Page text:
Otis Grand – Cheese & Crackers

Carole King – Chicken Soup With Rice

This singable ditty about an always sippable delicacy was born as part of a made-for-TV special called Really Rosie from 1975—with ideas & lyrics by none other than Maurice Sendak.

Lyle Lovett – Church

My colleague, friend, & mentor Kurt Eisen added this to the playlist when I sought suggestions & requests on Facebook. My friend Justina seconded the nomination. After listening, I knew that this song had a lot of “something” for me—my kind of hymn to dance-in-the-aisles, wave-my-arms-in –a-testifyin’-of-way. To match the night’s lyrical theme, just check the lyrics:

To the Lord let praises be

It's time for dinner now let's go eat

We've got some beans and some good cornbread

And I listened to what the preacher said

Arlo Guthrie – Alice's Restaurant Massacre

I am not sure when I first heard Arlo Guthrie’s Thanksgiving classic or why its legendary blend of stand-up commentary has forever secured its place in pop-rock-cultural mythology. I did hear that when some radio stations play the song around this time of year, it’s not uncommon to cut the mix from its full 18-minute-form, leaving out some of the anti-war commentary.

Ryan Adams – Thank You Louise

My good musical friends & regular listeners to this program know how I feel about Ryan Adams. These lyrics nail the mood I’ve sought for this show:

Mother of three

Waiting in the check-out line

The supermarket, Christmas time

She eyes someone who doesn't have the change

Takes a dollar from her purse

She pays and doesn't say a word

She winks and grins and ‘Merry Christmas, friend!'

Thank you Louise

Dan Fogelberg – Illinois

While I remember listening to the light rock of Dan Fogelberg in middle school, I don’t think I ever heard this song. My friend Cerulean from Chattanooga suggested it for the lyrics: “I may miss the harvest, but I won't miss the feast.”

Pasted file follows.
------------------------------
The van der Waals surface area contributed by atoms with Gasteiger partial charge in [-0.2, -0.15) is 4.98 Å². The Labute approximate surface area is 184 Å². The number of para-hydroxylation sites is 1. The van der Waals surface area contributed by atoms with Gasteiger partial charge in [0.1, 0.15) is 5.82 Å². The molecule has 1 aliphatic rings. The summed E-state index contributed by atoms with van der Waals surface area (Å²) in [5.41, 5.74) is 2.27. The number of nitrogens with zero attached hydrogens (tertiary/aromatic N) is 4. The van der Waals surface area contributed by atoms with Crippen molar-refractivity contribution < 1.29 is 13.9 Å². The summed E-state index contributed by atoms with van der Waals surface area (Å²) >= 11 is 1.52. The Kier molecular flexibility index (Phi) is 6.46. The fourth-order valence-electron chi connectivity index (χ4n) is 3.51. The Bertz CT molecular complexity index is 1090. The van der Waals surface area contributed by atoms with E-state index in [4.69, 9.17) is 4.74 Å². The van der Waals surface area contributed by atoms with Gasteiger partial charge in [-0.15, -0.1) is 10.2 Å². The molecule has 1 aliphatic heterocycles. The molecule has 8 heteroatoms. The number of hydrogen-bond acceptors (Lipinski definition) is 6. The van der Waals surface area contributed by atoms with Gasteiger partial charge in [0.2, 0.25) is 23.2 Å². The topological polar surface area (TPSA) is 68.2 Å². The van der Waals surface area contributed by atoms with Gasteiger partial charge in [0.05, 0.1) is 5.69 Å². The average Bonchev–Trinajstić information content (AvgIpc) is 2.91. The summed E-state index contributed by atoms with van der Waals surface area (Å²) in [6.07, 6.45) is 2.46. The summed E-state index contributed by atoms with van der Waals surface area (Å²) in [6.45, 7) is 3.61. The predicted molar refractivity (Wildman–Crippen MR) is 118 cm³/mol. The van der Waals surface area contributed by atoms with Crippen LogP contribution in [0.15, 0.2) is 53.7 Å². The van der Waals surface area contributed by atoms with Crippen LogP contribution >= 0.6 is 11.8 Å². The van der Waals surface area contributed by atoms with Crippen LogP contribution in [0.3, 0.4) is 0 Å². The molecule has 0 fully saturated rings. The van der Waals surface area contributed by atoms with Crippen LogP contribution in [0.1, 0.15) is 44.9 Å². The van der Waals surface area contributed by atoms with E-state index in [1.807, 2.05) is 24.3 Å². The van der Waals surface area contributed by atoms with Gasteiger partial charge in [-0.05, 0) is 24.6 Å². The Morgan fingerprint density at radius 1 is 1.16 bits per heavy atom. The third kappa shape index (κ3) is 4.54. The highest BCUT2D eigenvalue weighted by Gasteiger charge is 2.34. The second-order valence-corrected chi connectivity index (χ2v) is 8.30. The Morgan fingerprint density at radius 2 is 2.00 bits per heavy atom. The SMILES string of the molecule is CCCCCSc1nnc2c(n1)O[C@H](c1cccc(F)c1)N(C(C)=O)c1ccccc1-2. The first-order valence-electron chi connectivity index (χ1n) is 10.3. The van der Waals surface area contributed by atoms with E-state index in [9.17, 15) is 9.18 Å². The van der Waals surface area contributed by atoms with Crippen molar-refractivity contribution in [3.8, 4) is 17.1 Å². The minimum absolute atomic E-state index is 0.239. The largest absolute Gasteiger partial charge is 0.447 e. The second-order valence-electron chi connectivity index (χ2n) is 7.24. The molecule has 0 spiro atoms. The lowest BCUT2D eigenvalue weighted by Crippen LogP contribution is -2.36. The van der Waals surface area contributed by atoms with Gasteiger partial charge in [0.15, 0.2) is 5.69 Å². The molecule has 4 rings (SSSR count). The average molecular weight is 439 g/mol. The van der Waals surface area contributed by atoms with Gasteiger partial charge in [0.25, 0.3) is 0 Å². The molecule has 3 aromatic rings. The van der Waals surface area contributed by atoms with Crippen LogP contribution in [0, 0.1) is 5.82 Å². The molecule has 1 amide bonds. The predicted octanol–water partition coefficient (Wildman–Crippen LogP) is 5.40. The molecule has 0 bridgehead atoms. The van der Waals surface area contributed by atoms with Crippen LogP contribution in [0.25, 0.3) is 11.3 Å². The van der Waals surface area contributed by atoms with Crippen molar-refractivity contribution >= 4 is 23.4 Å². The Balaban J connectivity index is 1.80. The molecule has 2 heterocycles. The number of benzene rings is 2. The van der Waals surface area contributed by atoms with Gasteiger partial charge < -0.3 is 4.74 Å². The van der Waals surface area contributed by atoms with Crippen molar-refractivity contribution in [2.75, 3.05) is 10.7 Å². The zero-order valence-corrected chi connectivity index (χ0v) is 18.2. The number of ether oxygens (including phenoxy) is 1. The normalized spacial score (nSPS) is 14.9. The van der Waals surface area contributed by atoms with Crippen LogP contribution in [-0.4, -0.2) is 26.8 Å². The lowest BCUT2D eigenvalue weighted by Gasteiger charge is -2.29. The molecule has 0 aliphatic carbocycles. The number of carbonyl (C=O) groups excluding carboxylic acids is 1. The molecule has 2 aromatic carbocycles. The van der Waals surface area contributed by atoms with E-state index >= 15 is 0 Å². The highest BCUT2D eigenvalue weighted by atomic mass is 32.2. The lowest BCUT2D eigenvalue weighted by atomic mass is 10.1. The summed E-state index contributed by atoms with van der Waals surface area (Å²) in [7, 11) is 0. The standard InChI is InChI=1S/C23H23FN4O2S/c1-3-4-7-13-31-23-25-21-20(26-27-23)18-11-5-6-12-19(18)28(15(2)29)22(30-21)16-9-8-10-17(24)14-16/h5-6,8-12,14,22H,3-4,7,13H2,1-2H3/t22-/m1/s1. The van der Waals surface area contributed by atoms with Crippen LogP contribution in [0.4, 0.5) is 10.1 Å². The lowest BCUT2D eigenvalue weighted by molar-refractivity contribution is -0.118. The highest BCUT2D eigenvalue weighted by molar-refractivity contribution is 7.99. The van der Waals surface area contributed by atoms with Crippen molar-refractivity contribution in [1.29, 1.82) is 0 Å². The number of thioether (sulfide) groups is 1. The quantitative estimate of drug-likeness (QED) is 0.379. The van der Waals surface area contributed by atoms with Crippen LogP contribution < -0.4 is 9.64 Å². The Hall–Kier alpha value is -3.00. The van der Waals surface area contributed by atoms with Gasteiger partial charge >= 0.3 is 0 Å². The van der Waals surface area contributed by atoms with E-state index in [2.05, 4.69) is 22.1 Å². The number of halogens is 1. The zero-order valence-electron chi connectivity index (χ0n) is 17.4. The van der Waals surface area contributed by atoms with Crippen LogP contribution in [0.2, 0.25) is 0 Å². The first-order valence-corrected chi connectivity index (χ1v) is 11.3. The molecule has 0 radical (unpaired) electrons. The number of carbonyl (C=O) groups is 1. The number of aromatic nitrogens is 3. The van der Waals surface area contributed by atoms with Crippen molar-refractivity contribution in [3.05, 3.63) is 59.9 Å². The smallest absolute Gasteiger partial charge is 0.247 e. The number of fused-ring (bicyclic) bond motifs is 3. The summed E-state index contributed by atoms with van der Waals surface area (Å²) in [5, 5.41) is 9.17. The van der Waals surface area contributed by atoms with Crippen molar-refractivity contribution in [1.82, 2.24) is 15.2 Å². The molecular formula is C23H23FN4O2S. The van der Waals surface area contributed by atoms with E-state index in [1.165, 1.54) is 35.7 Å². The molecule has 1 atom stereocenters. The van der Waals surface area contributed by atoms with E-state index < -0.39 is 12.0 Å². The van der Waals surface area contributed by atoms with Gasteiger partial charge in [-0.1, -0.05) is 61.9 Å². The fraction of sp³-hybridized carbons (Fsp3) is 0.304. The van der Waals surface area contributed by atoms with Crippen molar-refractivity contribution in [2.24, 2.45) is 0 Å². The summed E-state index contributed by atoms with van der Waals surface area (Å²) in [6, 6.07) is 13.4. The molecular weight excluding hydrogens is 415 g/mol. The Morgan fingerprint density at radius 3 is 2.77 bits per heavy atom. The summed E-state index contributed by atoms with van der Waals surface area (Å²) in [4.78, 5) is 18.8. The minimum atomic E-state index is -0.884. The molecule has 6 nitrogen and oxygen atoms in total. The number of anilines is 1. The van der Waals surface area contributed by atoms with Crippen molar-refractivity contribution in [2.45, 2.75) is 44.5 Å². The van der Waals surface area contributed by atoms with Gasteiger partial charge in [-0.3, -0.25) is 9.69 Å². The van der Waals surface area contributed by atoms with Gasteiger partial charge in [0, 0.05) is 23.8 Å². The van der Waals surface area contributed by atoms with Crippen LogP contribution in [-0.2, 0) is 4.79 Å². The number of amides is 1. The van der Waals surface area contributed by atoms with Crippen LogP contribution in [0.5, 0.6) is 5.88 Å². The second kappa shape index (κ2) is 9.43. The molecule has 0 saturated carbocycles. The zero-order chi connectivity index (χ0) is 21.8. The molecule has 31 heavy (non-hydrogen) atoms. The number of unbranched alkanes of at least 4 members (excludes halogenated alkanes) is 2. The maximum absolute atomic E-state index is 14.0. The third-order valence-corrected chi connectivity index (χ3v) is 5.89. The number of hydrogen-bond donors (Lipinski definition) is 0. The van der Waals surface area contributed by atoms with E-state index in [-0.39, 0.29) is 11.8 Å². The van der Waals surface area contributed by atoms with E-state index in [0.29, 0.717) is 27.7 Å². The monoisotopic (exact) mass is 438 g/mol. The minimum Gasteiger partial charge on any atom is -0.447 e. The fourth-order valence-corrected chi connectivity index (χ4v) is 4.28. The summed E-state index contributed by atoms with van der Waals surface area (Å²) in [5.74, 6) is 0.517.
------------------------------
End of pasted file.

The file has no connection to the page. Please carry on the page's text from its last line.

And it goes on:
Natalie Merchant – Kind And Generous

In the 1980s, I was mad for 10,000 Maniacs, logging “Almost Famous” fanboy memories about Natalie Merchant as I did with Maria McKee, even more memorable, personal, & vivid than when I followed REM & U2. While not as familiar with her later solo work, this song embodies the mood of gratitude with so much sweetness, intimacy, & grace. I am looking forward to a new solo record by Natalie in 2010!

Foscoe Jones – Thanksgiving

I’d never heard of Foscoe Jones of Austin, Texas before compiling this mix, but this song grabbed me among many with the title “Thanksgiving” as perfect for tonight’s mix—perhaps because of what I perceive as its sundry, ironic, bittersweet emotions about family, about America, about everything.

John Mellencamp – Thank You

Of all the populist, rust-belt anthemic Americana singers to emerge from the Reagan & Bush years, to endure through the Clinton & Bush years, to still be with us with choruses as wide & cheap & believable as biblical metaphors ready-made for American car commercials, John Mellencamp can still make the hair on your arms tingle. Mellencamp can be the man, never as revered by the rock intelligentsia as Springsteen but still kicking it anyways.

My Morning Jacket – Thank You Too!

While not my favorite song from last year’s Evil Urges, the tender & heartfelt “Thank You Too!” is one Jim James’ best ventures into softer rock balladry.

Sly & The Family Stone – Thank You (Falettinme Be Mice Elf Agin)

Who doesn’t want a little Sly Stone? This song says it all!

Sarah Vaughan – If Not For You

Led Zeppelin – Thank You

We all have many, many things to give thanks for in the world—just this life, just food to eat, just shelter over our heads, just something meaningful to do with our time. But love itself is perhaps the greatest thing we give thanks for, & these songs, one by Dylan interpreted by Sarah Vaughan, & the other by Led Zeppelin, really do this & do it well.

“If the only prayer you ever say in your entire life is thank you, it will be enough.”

(Meister Eckhart, 1260–1328, a German theologian, philosopher and mystic)

The Annotated Mixtape Project!

“The Annotated Mixtape!”

  1. Design a playlist or mixtape of roughly 5 to 15 (really, no limit in either direction is required) songs that represent you or a theme that interests you: you as a person, you as a student/professor/activist/writer/parent/child [fill in the blank with word or vocation that embodies you], you in relationship to this time in your life, you as you interpret the changing of the seasons, you as a consumer of pop culture, or some other theme that you can articulate.